SIGNORILE: No. What we need are uniform guidelines across the country. And police departments everywhere have all different guidelines. They haven't been taught how to use it. The company selling these Tasers are marketing them in a way -- I mean, right now, they have put out a designer Taser for the average person to buy soon.
So, they're really pushing them on police departments, without providing -- and the police departments are not and the cities are not providing guidelines.
DYSON: I think they need to reduce them. And, then, secondly, they need better training. And, thirdly, they need community relations.
I think community policing results in the best kind of relationships between African-American and other minority populations and the police department.
ZAHN: Let's remember, in closing, though, that Mr. Weary himself did not accuse these cops of being racist, and says you could come to that conclusion...
ZAHN: ... but he is still waiting for this case to be investigated.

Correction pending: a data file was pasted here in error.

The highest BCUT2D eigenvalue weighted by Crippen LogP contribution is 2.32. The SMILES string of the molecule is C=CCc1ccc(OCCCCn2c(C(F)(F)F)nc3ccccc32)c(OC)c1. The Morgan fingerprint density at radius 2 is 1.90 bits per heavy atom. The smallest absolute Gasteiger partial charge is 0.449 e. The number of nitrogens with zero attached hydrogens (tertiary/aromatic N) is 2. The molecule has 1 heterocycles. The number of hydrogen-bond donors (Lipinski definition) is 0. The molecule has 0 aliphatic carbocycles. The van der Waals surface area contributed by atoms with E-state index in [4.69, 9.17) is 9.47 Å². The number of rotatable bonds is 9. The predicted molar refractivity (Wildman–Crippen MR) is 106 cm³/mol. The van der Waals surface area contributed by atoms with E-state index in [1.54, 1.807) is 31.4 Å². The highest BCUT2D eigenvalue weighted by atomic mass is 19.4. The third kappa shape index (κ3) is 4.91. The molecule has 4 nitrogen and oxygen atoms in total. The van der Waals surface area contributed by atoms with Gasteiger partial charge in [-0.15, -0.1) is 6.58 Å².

DYSON: He's a ballplayer.
He's -- there -- there are consequences in apoliticism all over.
ZAHN: All right, Amy Holmes, Michael Eric Dyson, Michelangelo Signorile, please stand by. I will be talking to all of you in just a little bit.
First, though, we are going to do a follow-up of a story about some parents' very controversial decision. They gave their severely disabled daughter drugs to stunt her growth, so she will be easier to take care of. Can anyone defend that decision?
And, then, a little bit later on, high school intolerance, including one school that won't let a hearing-impaired boy bring his service dog to class.
We will be right back with more. Please stay with us.
ZAHN: The story we brought you last night about the girl whose parents call her their pillow angel is bringing some incredibly emotional reaction out into the open.